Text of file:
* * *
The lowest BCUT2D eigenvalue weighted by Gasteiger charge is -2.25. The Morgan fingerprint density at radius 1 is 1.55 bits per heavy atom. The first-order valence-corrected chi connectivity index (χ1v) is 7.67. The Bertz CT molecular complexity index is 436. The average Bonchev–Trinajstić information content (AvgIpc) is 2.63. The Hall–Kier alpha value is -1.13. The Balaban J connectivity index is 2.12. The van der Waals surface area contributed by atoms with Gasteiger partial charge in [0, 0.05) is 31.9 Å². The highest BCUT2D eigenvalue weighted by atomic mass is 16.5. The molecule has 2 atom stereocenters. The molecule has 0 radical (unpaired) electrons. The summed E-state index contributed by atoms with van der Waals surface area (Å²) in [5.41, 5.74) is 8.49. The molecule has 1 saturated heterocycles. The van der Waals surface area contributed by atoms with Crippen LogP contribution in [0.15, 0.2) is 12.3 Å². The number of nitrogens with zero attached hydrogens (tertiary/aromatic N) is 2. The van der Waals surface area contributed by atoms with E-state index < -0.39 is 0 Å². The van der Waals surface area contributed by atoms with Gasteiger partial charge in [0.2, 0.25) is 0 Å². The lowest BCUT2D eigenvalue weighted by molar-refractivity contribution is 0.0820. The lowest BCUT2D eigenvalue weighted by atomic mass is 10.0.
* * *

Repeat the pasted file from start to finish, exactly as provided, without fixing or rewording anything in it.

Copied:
The lowest BCUT2D eigenvalue weighted by Gasteiger charge is -2.25. The Morgan fingerprint density at radius 1 is 1.55 bits per heavy atom. The first-order valence-corrected chi connectivity index (χ1v) is 7.67. The Bertz CT molecular complexity index is 436. The average Bonchev–Trinajstić information content (AvgIpc) is 2.63. The Hall–Kier alpha value is -1.13. The Balaban J connectivity index is 2.12. The van der Waals surface area contributed by atoms with Gasteiger partial charge in [0, 0.05) is 31.9 Å². The highest BCUT2D eigenvalue weighted by atomic mass is 16.5. The molecule has 2 atom stereocenters. The molecule has 0 radical (unpaired) electrons. The summed E-state index contributed by atoms with van der Waals surface area (Å²) in [5.41, 5.74) is 8.49. The molecule has 1 saturated heterocycles. The van der Waals surface area contributed by atoms with Crippen LogP contribution in [0.15, 0.2) is 12.3 Å². The number of nitrogens with zero attached hydrogens (tertiary/aromatic N) is 2. The van der Waals surface area contributed by atoms with E-state index < -0.39 is 0 Å². The van der Waals surface area contributed by atoms with Gasteiger partial charge in [0.2, 0.25) is 0 Å². The lowest BCUT2D eigenvalue weighted by molar-refractivity contribution is 0.0820. The lowest BCUT2D eigenvalue weighted by atomic mass is 10.0.